Private clouds have several advantages over public clouds in terms of security, privacy, and performance because they are run from within the organization that owns them (Kratzke., 2018). Because the data is stored on servers within the organization, it can be accessed from any location where there is a secure connection to the Internet. Organizations that deploy a private cloud environment can choose which applications will be included and tailor their private cloud to meet their specific needs.

Public clouds, also commonly referred to as “third-party clouds” or “commercial clouds,” are built and owned by companies other than the consumers of the cloud services. Unlike a private cloud where the data is stored locally, public clouds store their data on storage devices located at multiple locations with no physical control by the consumer (Kratzke et al., 2018). The consumer can access their data or applications at any time and from any location with an Internet connection. Public clouds store sensitive information to power social media applications, such as Facebook and Twitter.

Hybrid clouds are a mix of both the public and private cloud models. In some cases, the cloud provider may be an enterprise that can build its infrastructure, but in other cases, the enterprise may choose to rent computing resources from a third-party cloud provider for services such as data analysis (Thomas et al., 2013). This allows them to have the capabilities and flexibility of running their applications close to their original location and have access to cost-effective and scalable services powered by a third-party cloud provider. Hybrid clouds are an ideal option for businesses with great IT staff who want an assist in managing their data centers while also allowing them flexibility when it comes to deploying resources such as applications and data storage.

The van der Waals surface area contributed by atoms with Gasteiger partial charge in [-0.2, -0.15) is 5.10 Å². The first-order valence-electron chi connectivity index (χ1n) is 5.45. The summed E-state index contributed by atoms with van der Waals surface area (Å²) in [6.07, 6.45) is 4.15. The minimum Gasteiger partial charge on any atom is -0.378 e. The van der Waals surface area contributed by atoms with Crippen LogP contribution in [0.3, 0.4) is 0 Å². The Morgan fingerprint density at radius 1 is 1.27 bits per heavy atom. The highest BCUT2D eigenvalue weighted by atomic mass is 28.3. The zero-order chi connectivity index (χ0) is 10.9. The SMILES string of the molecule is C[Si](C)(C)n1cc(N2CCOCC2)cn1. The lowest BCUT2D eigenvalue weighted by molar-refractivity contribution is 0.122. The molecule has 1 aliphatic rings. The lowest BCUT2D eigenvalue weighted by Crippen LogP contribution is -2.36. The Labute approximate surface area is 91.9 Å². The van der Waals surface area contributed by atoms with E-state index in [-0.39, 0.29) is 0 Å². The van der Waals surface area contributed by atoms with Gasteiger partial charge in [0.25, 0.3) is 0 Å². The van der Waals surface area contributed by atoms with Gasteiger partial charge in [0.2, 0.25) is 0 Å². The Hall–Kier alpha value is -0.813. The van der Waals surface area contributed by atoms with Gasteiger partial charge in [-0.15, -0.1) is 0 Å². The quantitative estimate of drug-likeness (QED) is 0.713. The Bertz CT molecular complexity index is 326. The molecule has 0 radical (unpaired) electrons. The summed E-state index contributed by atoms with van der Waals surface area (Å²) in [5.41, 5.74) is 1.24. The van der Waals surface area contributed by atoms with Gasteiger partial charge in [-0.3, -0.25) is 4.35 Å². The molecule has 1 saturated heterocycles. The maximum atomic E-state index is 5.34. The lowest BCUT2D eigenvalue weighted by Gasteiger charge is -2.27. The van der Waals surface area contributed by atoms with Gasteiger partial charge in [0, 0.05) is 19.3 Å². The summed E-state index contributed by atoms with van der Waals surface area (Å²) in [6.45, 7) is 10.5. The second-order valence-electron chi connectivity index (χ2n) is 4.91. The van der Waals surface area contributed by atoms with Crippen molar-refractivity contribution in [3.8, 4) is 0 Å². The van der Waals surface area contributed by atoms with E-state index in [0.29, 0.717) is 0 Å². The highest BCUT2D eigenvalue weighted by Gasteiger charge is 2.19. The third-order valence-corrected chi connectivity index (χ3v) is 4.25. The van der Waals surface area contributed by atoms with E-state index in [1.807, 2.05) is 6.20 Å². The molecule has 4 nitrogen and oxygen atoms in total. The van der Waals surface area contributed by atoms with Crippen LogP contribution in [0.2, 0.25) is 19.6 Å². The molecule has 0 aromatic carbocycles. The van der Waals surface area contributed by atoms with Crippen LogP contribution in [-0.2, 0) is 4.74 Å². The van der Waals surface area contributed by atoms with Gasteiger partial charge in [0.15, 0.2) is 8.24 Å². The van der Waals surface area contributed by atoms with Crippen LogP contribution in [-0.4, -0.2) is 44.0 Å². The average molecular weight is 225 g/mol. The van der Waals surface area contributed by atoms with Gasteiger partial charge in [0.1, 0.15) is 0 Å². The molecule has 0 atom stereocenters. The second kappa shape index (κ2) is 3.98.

An IT professional’s choice of cloud deployment model depends on several factors, including cost, performance, and security. Suppose a business wants to leverage the flexibility of a public cloud to deliver services or applications but is concerned about data privacy or confidentiality. In that case, it can implement a private cloud that only stores data from its organization (Cohen et al., 2019). In this case, their IT staff will manage the systems in the private cloud environment and will be allowed to give access to other parts of their organization as needed. A hybrid cloud will enable businesses to access the resources they need while also having control over where they are hosted and removing any concerns about security or privacy with storing data off-site.